Two-Dimensional Echocardiography - 2D ECHO / 2D Colour Doppler
Two-dimensional echocardiography can provide excellent images of the heart, paracardiac structures, and the great vessels. During a standard echo, the sound waves are directed to the heart from a small hand-held device called a transducer, which sends and receives signals. Heart walls and valves reflect part of the sound waves back to the transducer to produce pictures of the heart. These images appear in black and white and in color on a TV screen. They're selectively recorded on videotape and special paper, and later reviewed and interpreted by a cardiologist (heart specialist).
A Doppler echo is often done at the same time in order to determine how the blood flows in your heart. The swishing sounds you hear during the test indicate blood flowing through the valves and chambers.
Equipment used at We Care India partner centres and hospitals : -
- ATL 5000 2D Echo Colour Doppler
- GE VIVID
Highlights : -
- Carotid colour doppler
- Peripheral arterial & venous colour doppler
- Abdominal Colour Doppler
- Pregnancy Colour doppler
Patient Benefits : -
- Faster Examination
- High resolution images for detection of subtle abnormalities.
- Vascular information
How Is It Performed ?
The echocardiogram will be performed and recorded by a specially trained sonographer. It usually takes approximately one-half hour. Since the transducer must be placed directly on the chest wall or upper abdomen, you will be asked to disrobe from the waist up.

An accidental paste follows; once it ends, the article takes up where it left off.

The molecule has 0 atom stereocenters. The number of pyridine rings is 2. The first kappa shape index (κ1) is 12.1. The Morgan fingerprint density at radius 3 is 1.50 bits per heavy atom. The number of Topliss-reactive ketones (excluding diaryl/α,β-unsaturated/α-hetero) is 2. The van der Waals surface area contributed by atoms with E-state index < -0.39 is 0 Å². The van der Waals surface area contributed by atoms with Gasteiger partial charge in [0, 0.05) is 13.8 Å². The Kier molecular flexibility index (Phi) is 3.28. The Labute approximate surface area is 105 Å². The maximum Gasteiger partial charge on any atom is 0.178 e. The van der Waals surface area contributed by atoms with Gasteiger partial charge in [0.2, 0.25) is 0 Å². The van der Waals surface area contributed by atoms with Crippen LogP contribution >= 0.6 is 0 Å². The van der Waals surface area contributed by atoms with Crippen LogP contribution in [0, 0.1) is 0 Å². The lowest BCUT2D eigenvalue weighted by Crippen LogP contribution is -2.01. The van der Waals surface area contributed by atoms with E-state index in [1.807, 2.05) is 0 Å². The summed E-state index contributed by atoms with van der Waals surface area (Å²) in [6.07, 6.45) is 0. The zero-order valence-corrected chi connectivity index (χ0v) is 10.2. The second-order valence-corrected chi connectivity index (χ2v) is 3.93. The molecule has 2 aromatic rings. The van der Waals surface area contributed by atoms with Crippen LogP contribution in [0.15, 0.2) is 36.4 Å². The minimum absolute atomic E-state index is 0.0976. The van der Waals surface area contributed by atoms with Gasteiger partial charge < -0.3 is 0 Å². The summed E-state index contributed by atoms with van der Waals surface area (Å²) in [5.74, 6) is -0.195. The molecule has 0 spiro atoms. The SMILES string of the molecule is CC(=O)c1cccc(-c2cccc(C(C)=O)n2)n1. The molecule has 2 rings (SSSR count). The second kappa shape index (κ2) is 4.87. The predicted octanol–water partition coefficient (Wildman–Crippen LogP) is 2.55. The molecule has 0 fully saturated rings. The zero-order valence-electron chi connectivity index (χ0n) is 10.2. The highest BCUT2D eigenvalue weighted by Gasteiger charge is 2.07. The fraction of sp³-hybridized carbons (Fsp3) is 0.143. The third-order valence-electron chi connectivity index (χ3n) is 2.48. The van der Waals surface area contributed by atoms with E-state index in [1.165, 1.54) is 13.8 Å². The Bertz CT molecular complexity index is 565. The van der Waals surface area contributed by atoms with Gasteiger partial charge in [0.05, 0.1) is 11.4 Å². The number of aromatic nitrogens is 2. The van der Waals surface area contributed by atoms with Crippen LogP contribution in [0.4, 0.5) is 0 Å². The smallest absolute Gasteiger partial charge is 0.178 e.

At times during the test you may be asked to hold your breath, change position or refrain from talking in order to get a better picture. The sonographer will tell you if this is necessary.
Is It Dangerous ?
Ultrasound cannot be felt and does not hurt. There are no known harmful or proven side effects from ultrasound. If you are pregnant during the time an echocardiogram is performed there is no known danger to either mother or baby from this procedure.
What Are The Procedures Involved That One Should Know About Before hand?
To improve the quality of the picture, a harmless, odorless and water-soluble gel is applied to the area of your skin where the transducer will be placed. This may feel cool and a bit moist, but the gel will be wiped off thoroughly after the examination.
During the procedure you might feel a slight pressure and/or vibrations from the transducer. This should not be painful. Tell the sonographer if you become uncomfortable. Tthe room lights will be dimmed to reduce any glare and to better see the monitor.
What Happens After The Procedure?
Although the sonographer who is performing this test may explain what is being seen on the screen as the examination is in progress, it is essential to obtain precise measurements from the paper and videotape recordings. If you have had previous echocardiograms, the new ones will be compared with those and the cardiologist will analyze any differences.
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